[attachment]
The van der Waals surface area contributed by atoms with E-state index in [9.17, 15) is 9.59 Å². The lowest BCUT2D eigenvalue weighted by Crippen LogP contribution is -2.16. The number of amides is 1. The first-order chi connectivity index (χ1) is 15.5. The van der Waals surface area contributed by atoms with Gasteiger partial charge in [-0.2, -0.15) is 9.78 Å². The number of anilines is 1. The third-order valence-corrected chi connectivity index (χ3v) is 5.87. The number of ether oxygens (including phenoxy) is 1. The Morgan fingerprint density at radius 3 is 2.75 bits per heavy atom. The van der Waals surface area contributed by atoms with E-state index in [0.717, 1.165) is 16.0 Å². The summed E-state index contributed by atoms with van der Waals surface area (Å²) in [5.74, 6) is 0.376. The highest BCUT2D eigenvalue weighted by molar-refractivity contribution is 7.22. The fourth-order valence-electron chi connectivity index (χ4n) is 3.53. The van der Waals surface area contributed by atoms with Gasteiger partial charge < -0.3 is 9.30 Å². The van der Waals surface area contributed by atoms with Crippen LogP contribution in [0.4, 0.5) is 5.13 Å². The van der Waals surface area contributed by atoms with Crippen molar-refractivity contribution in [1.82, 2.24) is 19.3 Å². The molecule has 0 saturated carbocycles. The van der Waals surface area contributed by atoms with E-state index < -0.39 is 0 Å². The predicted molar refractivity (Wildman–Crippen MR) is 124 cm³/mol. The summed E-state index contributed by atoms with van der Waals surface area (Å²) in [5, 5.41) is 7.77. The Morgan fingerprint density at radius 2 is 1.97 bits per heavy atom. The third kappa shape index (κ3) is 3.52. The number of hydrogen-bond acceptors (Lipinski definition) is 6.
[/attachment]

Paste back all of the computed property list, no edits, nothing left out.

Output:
The van der Waals surface area contributed by atoms with E-state index in [9.17, 15) is 9.59 Å². The lowest BCUT2D eigenvalue weighted by Crippen LogP contribution is -2.16. The number of amides is 1. The first-order chi connectivity index (χ1) is 15.5. The van der Waals surface area contributed by atoms with Gasteiger partial charge in [-0.2, -0.15) is 9.78 Å². The number of anilines is 1. The third-order valence-corrected chi connectivity index (χ3v) is 5.87. The number of ether oxygens (including phenoxy) is 1. The Morgan fingerprint density at radius 3 is 2.75 bits per heavy atom. The van der Waals surface area contributed by atoms with E-state index in [0.717, 1.165) is 16.0 Å². The summed E-state index contributed by atoms with van der Waals surface area (Å²) in [5.74, 6) is 0.376. The highest BCUT2D eigenvalue weighted by molar-refractivity contribution is 7.22. The fourth-order valence-electron chi connectivity index (χ4n) is 3.53. The van der Waals surface area contributed by atoms with Gasteiger partial charge < -0.3 is 9.30 Å². The van der Waals surface area contributed by atoms with Crippen LogP contribution in [0.4, 0.5) is 5.13 Å². The van der Waals surface area contributed by atoms with Crippen molar-refractivity contribution in [1.82, 2.24) is 19.3 Å². The molecule has 0 saturated carbocycles. The van der Waals surface area contributed by atoms with E-state index < -0.39 is 0 Å². The predicted molar refractivity (Wildman–Crippen MR) is 124 cm³/mol. The summed E-state index contributed by atoms with van der Waals surface area (Å²) in [5, 5.41) is 7.77. The Morgan fingerprint density at radius 2 is 1.97 bits per heavy atom. The third kappa shape index (κ3) is 3.52. The number of hydrogen-bond acceptors (Lipinski definition) is 6.